Council host special educational needs roundtable
Education: Secondary / Wed 16th Jul 2014 at 09:02am
OFFICERS from Essex County Council recently took part in a Ministerial roundtable on implementing the Special Educational Needs and Disability (SEND) reforms at the Department for Education after being identified as one of the “leading lights” in implementing the reforms.
Chris Kiernan, Director for Education and Lifelong Learning, and Anne-Marie Blackshaw, Head of Commissioning and Lifelong Learning and SEND lead, were alongside ten other local authorities attending the roundtable with Edward Timpson MP, Parliamentary Under Secretary of State for Children and Families, Tom Jeffrey, the Director General of Children’s Services and Departmental Strategy Directorate in the Department for Education, and Cllr David Simmonds from the Local Government Association.
Anne-Marie said: “It was a great privilege to attend the Ministerial roundtable and to be congratulated on the progress we have made in Essex. The SEND reforms will transform provision across the county and to be recognised by the Minister as leading the way should give families in Essex the confidence that we will be ready to support and guide them once the reforms come in to place in September.”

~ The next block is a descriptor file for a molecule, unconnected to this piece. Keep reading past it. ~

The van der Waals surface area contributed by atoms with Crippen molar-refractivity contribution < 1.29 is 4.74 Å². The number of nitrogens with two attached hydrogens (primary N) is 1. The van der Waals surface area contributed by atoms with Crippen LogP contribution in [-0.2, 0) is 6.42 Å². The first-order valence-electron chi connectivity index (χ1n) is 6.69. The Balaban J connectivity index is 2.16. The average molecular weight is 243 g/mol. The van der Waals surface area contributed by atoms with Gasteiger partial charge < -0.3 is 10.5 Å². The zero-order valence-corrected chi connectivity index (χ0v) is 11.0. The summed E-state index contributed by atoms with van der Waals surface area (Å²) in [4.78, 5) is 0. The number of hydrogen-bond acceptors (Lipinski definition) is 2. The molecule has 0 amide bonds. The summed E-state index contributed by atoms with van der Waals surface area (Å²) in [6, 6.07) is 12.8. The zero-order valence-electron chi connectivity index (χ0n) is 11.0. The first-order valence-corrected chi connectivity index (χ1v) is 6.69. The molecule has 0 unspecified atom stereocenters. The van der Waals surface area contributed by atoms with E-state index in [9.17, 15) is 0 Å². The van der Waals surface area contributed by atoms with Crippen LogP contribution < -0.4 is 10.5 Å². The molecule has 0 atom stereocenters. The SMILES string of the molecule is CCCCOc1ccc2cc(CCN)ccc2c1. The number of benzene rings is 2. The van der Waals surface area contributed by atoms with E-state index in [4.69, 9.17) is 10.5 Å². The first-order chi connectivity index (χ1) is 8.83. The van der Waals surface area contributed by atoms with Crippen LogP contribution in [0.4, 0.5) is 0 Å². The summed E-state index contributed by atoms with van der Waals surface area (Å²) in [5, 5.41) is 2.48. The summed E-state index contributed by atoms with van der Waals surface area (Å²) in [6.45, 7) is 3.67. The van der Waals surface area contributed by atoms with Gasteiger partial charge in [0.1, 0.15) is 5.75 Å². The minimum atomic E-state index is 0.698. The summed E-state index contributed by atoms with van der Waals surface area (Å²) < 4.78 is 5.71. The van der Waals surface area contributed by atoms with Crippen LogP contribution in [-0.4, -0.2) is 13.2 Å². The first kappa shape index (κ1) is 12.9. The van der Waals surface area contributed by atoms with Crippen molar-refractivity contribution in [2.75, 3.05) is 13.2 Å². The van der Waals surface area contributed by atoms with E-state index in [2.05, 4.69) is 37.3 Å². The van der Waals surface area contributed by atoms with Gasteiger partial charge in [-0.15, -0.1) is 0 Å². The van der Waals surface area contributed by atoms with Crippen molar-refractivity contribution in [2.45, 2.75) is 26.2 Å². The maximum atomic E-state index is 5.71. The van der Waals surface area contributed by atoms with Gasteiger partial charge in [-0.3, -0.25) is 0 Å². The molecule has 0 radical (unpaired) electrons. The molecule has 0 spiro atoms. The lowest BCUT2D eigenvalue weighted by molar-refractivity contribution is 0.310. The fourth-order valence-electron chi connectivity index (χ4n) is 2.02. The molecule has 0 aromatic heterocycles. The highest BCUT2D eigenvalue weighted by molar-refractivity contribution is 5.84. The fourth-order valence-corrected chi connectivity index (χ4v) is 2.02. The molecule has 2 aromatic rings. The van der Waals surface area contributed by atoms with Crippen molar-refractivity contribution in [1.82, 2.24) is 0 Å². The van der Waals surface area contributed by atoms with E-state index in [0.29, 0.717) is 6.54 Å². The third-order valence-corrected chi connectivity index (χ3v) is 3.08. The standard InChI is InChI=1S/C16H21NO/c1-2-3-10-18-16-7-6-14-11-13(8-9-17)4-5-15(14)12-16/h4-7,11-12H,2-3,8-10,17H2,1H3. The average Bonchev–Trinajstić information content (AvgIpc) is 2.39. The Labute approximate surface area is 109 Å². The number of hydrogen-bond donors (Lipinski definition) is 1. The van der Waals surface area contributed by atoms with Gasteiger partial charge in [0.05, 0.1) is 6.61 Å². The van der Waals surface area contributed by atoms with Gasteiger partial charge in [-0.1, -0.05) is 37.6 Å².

The roundtable discussed learnings from each of the authorities on community engagement and the role of parents in developing and implementing the reforms, particularly using parents as advocates and facilitators.
The SEND reforms are a result of the Children and Families Act. The main changes included within the Act are:
– to produce a ‘local offer’ which details the services to support children and young people with SEND and their families in a clear transparent way so they can understand what is available
– to replace SEN statements with a new birth to 25 education, health and care plan – ensuring joint assessment, planning and commissioning of services
– to provide an entitlement for parents, families and carers and young people themselves to have greater choice and control over the services they receive through the introduction of personal budgets
– to provide greater powers for the local authority to continue services post 18 and introduce new protections for young people aged 16-25 – helping to ensure smoother transitions to adulthood
– to extend the SEND legal obligations of maintained schools to Further Education Colleges and academies (including free schools)